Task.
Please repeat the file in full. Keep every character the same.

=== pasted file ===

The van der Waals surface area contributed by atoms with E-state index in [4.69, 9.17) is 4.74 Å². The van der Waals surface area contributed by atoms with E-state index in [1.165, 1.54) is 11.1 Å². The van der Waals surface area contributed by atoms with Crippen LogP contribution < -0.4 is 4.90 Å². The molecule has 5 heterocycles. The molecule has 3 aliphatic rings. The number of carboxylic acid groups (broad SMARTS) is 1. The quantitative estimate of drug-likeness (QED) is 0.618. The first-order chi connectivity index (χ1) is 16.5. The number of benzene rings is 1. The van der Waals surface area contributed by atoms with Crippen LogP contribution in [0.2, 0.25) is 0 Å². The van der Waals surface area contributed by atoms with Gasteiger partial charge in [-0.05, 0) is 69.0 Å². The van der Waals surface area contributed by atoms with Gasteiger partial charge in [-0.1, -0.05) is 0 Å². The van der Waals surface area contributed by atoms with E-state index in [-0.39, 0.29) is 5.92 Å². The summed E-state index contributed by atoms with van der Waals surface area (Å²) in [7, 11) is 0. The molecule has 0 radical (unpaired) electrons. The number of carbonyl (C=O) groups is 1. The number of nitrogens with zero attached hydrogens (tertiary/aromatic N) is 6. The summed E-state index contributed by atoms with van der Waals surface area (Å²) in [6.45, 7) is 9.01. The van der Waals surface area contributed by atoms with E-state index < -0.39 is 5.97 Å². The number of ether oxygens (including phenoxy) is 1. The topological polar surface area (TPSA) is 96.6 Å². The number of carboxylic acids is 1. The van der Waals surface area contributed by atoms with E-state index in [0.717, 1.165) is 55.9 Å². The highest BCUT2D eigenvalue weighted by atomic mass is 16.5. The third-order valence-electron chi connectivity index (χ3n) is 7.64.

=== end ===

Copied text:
The van der Waals surface area contributed by atoms with E-state index in [4.69, 9.17) is 4.74 Å². The van der Waals surface area contributed by atoms with E-state index in [1.165, 1.54) is 11.1 Å². The van der Waals surface area contributed by atoms with Crippen LogP contribution < -0.4 is 4.90 Å². The molecule has 5 heterocycles. The molecule has 3 aliphatic rings. The number of carboxylic acid groups (broad SMARTS) is 1. The quantitative estimate of drug-likeness (QED) is 0.618. The first-order chi connectivity index (χ1) is 16.5. The number of benzene rings is 1. The van der Waals surface area contributed by atoms with Crippen LogP contribution in [0.2, 0.25) is 0 Å². The van der Waals surface area contributed by atoms with Gasteiger partial charge in [-0.05, 0) is 69.0 Å². The van der Waals surface area contributed by atoms with Gasteiger partial charge in [-0.1, -0.05) is 0 Å². The van der Waals surface area contributed by atoms with E-state index in [-0.39, 0.29) is 5.92 Å². The summed E-state index contributed by atoms with van der Waals surface area (Å²) in [7, 11) is 0. The molecule has 0 radical (unpaired) electrons. The number of carbonyl (C=O) groups is 1. The number of nitrogens with zero attached hydrogens (tertiary/aromatic N) is 6. The summed E-state index contributed by atoms with van der Waals surface area (Å²) in [6.45, 7) is 9.01. The van der Waals surface area contributed by atoms with E-state index < -0.39 is 5.97 Å². The number of ether oxygens (including phenoxy) is 1. The topological polar surface area (TPSA) is 96.6 Å². The number of carboxylic acids is 1. The van der Waals surface area contributed by atoms with E-state index in [0.717, 1.165) is 55.9 Å². The highest BCUT2D eigenvalue weighted by atomic mass is 16.5. The third-order valence-electron chi connectivity index (χ3n) is 7.64.